Data glitch blamed for beach woes
Environment Minister Phil Hogan has blamed a statistical glitch for some beaches losing their coveted blue flag status.
As eight bathing spots were stripped of the prized status and another eight not even put forward for the award, the minister said the issue would be raised with European chiefs.
An updated grading system has been attacked by Clare County Council after two of its most popular beaches, surfing and tourism spots at Lahinch and White Strand at Miltown Malbay were stripped of their blue flags.
Paul Moroney, the authority's senior engineer, said that a statistical anomaly in testing meant beaches with higher levels of E coli could pass and others could fail for having one bad day.
"Even by the newly introduced Blue Flag standards, which are 2 to 2.5 times more stringent that the previous standards, both Lahinch and White Strand have excellent bathing water, as evidenced in the EPA report on bathing water quality published earlier this month," he said.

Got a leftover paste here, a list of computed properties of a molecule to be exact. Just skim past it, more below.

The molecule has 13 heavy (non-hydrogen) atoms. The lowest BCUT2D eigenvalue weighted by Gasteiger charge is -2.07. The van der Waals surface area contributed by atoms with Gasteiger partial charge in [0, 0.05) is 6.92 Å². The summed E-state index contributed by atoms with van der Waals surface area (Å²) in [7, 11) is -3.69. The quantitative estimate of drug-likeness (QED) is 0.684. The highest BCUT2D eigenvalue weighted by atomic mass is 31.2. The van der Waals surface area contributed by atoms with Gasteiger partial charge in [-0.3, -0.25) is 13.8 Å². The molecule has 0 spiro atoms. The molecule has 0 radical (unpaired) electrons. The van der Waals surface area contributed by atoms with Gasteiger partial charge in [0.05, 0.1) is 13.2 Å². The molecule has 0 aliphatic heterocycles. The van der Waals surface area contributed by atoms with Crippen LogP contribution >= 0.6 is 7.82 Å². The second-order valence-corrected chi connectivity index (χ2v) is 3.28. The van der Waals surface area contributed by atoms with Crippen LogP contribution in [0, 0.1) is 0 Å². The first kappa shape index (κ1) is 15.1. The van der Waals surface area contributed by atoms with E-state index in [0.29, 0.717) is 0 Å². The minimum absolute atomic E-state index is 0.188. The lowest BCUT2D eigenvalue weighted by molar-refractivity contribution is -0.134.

"However, a mathematical anomaly that arises when low single figure E coli test results, generally signifying pristine water, are included in the calculations would now appear to have resulted in both bathing waters losing their blue flag status."
Clare County Council said the new analysis regime was not adequately equipped to deal with clean waters and should be reviewed.
An Taisce said other beaches to lose their status included four in the Fingal County Council area of north Dublin - Skerries South, Donabate, Brook at Portrane, and Velvet Strand at Portmarnock - and Ballybunion north beach in Co Kerr, and Ceibh an Spideal in Co Galway.
Applications were not received last year for Dollymount in Dublin city; Redbarn, Garryvoe, Garretstown and Barleycove in Co Cork; Morriscastle, Co Wexford; Bunmahon, Co Waterford, and Old Head in Co Mayo. Mullaghmore in Co Sligo could not be considered because it has a long running issue with livestock roaming on the main beach.
Mr Hogan said he was concerned about the impact of the new grading system which required 95% compliance with water quality standards over four years and that his department would raise the issue with the European Commission.